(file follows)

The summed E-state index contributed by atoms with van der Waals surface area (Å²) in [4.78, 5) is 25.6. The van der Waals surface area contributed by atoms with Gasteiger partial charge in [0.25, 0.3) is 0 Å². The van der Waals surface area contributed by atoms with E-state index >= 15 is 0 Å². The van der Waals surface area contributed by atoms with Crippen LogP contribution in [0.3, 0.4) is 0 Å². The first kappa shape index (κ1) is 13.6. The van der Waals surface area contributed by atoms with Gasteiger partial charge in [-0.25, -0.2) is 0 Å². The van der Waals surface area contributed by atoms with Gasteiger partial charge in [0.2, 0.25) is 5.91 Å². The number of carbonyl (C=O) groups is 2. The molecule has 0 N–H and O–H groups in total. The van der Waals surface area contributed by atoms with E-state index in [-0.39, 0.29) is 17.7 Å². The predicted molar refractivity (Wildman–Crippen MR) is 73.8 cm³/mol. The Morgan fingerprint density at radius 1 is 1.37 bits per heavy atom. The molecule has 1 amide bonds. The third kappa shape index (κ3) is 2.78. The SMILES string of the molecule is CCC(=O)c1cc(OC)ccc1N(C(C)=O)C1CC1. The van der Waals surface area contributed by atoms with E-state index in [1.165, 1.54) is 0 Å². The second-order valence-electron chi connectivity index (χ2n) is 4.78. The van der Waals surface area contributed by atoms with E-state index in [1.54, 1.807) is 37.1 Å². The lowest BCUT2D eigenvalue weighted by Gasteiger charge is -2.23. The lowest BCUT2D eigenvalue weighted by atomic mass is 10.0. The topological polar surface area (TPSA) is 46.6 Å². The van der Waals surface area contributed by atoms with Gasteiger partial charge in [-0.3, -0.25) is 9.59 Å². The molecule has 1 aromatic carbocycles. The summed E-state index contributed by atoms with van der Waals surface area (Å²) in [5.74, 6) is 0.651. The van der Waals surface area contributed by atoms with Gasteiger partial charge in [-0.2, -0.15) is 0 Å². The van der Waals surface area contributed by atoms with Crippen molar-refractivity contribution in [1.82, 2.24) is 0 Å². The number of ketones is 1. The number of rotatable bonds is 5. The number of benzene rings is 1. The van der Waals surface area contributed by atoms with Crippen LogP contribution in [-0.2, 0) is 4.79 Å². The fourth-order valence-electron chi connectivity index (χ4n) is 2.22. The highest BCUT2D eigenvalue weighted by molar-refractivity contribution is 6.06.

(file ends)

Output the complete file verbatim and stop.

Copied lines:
The summed E-state index contributed by atoms with van der Waals surface area (Å²) in [4.78, 5) is 25.6. The van der Waals surface area contributed by atoms with Gasteiger partial charge in [0.25, 0.3) is 0 Å². The van der Waals surface area contributed by atoms with E-state index >= 15 is 0 Å². The van der Waals surface area contributed by atoms with Crippen LogP contribution in [0.3, 0.4) is 0 Å². The first kappa shape index (κ1) is 13.6. The van der Waals surface area contributed by atoms with Gasteiger partial charge in [-0.25, -0.2) is 0 Å². The van der Waals surface area contributed by atoms with Gasteiger partial charge in [0.2, 0.25) is 5.91 Å². The number of carbonyl (C=O) groups is 2. The molecule has 0 N–H and O–H groups in total. The van der Waals surface area contributed by atoms with E-state index in [-0.39, 0.29) is 17.7 Å². The predicted molar refractivity (Wildman–Crippen MR) is 73.8 cm³/mol. The Morgan fingerprint density at radius 1 is 1.37 bits per heavy atom. The molecule has 1 amide bonds. The third kappa shape index (κ3) is 2.78. The SMILES string of the molecule is CCC(=O)c1cc(OC)ccc1N(C(C)=O)C1CC1. The van der Waals surface area contributed by atoms with E-state index in [1.165, 1.54) is 0 Å². The second-order valence-electron chi connectivity index (χ2n) is 4.78. The van der Waals surface area contributed by atoms with E-state index in [1.54, 1.807) is 37.1 Å². The lowest BCUT2D eigenvalue weighted by Gasteiger charge is -2.23. The lowest BCUT2D eigenvalue weighted by atomic mass is 10.0. The topological polar surface area (TPSA) is 46.6 Å². The van der Waals surface area contributed by atoms with Gasteiger partial charge in [-0.3, -0.25) is 9.59 Å². The molecule has 1 aromatic carbocycles. The summed E-state index contributed by atoms with van der Waals surface area (Å²) in [5.74, 6) is 0.651. The van der Waals surface area contributed by atoms with Gasteiger partial charge in [-0.2, -0.15) is 0 Å². The van der Waals surface area contributed by atoms with Crippen molar-refractivity contribution in [1.82, 2.24) is 0 Å². The number of ketones is 1. The number of rotatable bonds is 5. The number of benzene rings is 1. The van der Waals surface area contributed by atoms with Crippen LogP contribution in [-0.2, 0) is 4.79 Å². The fourth-order valence-electron chi connectivity index (χ4n) is 2.22. The highest BCUT2D eigenvalue weighted by molar-refractivity contribution is 6.06.